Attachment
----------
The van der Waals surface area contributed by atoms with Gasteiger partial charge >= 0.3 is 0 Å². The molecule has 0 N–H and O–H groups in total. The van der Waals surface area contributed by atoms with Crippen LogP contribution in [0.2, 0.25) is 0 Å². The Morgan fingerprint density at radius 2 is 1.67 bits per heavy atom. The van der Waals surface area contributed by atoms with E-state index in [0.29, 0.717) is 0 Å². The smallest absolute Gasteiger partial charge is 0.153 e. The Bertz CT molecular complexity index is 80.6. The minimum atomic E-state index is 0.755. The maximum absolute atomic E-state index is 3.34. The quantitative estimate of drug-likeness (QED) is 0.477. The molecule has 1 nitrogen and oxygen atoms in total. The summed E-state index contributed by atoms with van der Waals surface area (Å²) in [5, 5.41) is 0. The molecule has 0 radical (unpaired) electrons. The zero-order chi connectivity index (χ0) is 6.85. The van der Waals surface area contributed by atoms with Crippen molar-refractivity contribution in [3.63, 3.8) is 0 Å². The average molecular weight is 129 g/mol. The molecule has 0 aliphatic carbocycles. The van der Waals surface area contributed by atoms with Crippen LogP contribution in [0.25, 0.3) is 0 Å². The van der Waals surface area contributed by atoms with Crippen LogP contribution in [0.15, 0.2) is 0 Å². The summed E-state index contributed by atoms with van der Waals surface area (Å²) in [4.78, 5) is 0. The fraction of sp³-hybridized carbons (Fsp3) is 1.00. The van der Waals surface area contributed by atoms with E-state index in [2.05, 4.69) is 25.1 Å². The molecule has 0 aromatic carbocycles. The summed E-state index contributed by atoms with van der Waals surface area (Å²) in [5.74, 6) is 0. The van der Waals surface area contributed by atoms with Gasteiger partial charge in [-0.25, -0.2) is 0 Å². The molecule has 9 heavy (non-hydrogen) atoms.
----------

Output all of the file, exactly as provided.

The van der Waals surface area contributed by atoms with Gasteiger partial charge >= 0.3 is 0 Å². The molecule has 0 N–H and O–H groups in total. The van der Waals surface area contributed by atoms with Crippen LogP contribution in [0.2, 0.25) is 0 Å². The Morgan fingerprint density at radius 2 is 1.67 bits per heavy atom. The van der Waals surface area contributed by atoms with E-state index in [0.29, 0.717) is 0 Å². The smallest absolute Gasteiger partial charge is 0.153 e. The Bertz CT molecular complexity index is 80.6. The minimum atomic E-state index is 0.755. The maximum absolute atomic E-state index is 3.34. The quantitative estimate of drug-likeness (QED) is 0.477. The molecule has 1 nitrogen and oxygen atoms in total. The summed E-state index contributed by atoms with van der Waals surface area (Å²) in [5, 5.41) is 0. The molecule has 0 radical (unpaired) electrons. The zero-order chi connectivity index (χ0) is 6.85. The van der Waals surface area contributed by atoms with Crippen molar-refractivity contribution in [3.63, 3.8) is 0 Å². The average molecular weight is 129 g/mol. The molecule has 0 aliphatic carbocycles. The van der Waals surface area contributed by atoms with Crippen LogP contribution in [0.25, 0.3) is 0 Å². The van der Waals surface area contributed by atoms with Crippen LogP contribution in [0.15, 0.2) is 0 Å². The summed E-state index contributed by atoms with van der Waals surface area (Å²) in [4.78, 5) is 0. The fraction of sp³-hybridized carbons (Fsp3) is 1.00. The van der Waals surface area contributed by atoms with E-state index in [2.05, 4.69) is 25.1 Å². The molecule has 0 aromatic carbocycles. The summed E-state index contributed by atoms with van der Waals surface area (Å²) in [5.74, 6) is 0. The van der Waals surface area contributed by atoms with Gasteiger partial charge in [-0.25, -0.2) is 0 Å². The molecule has 9 heavy (non-hydrogen) atoms.